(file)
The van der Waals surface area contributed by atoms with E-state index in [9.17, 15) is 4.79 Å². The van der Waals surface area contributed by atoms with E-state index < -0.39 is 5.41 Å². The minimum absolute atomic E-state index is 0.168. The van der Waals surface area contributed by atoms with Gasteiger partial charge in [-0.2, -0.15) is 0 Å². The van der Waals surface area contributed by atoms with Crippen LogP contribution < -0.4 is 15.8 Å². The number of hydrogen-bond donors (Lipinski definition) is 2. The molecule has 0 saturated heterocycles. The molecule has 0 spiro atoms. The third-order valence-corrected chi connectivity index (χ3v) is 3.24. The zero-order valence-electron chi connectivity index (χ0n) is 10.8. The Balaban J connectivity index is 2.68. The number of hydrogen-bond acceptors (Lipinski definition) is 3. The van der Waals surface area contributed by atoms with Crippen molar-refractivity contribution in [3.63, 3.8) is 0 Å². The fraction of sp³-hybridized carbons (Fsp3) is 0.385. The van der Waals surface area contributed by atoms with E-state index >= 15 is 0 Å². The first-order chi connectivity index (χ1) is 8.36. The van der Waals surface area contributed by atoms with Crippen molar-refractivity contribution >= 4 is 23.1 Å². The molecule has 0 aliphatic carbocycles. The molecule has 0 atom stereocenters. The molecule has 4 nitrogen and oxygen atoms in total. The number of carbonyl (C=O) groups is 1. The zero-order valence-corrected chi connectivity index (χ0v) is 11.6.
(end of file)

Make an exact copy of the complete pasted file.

The van der Waals surface area contributed by atoms with E-state index in [9.17, 15) is 4.79 Å². The van der Waals surface area contributed by atoms with E-state index < -0.39 is 5.41 Å². The minimum absolute atomic E-state index is 0.168. The van der Waals surface area contributed by atoms with Gasteiger partial charge in [-0.2, -0.15) is 0 Å². The van der Waals surface area contributed by atoms with Crippen LogP contribution < -0.4 is 15.8 Å². The number of hydrogen-bond donors (Lipinski definition) is 2. The molecule has 0 saturated heterocycles. The molecule has 0 spiro atoms. The third-order valence-corrected chi connectivity index (χ3v) is 3.24. The zero-order valence-electron chi connectivity index (χ0n) is 10.8. The Balaban J connectivity index is 2.68. The number of hydrogen-bond acceptors (Lipinski definition) is 3. The van der Waals surface area contributed by atoms with Crippen molar-refractivity contribution in [3.63, 3.8) is 0 Å². The fraction of sp³-hybridized carbons (Fsp3) is 0.385. The van der Waals surface area contributed by atoms with E-state index >= 15 is 0 Å². The first-order chi connectivity index (χ1) is 8.36. The van der Waals surface area contributed by atoms with Crippen molar-refractivity contribution >= 4 is 23.1 Å². The molecule has 0 aliphatic carbocycles. The molecule has 0 atom stereocenters. The molecule has 4 nitrogen and oxygen atoms in total. The number of carbonyl (C=O) groups is 1. The zero-order valence-corrected chi connectivity index (χ0v) is 11.6.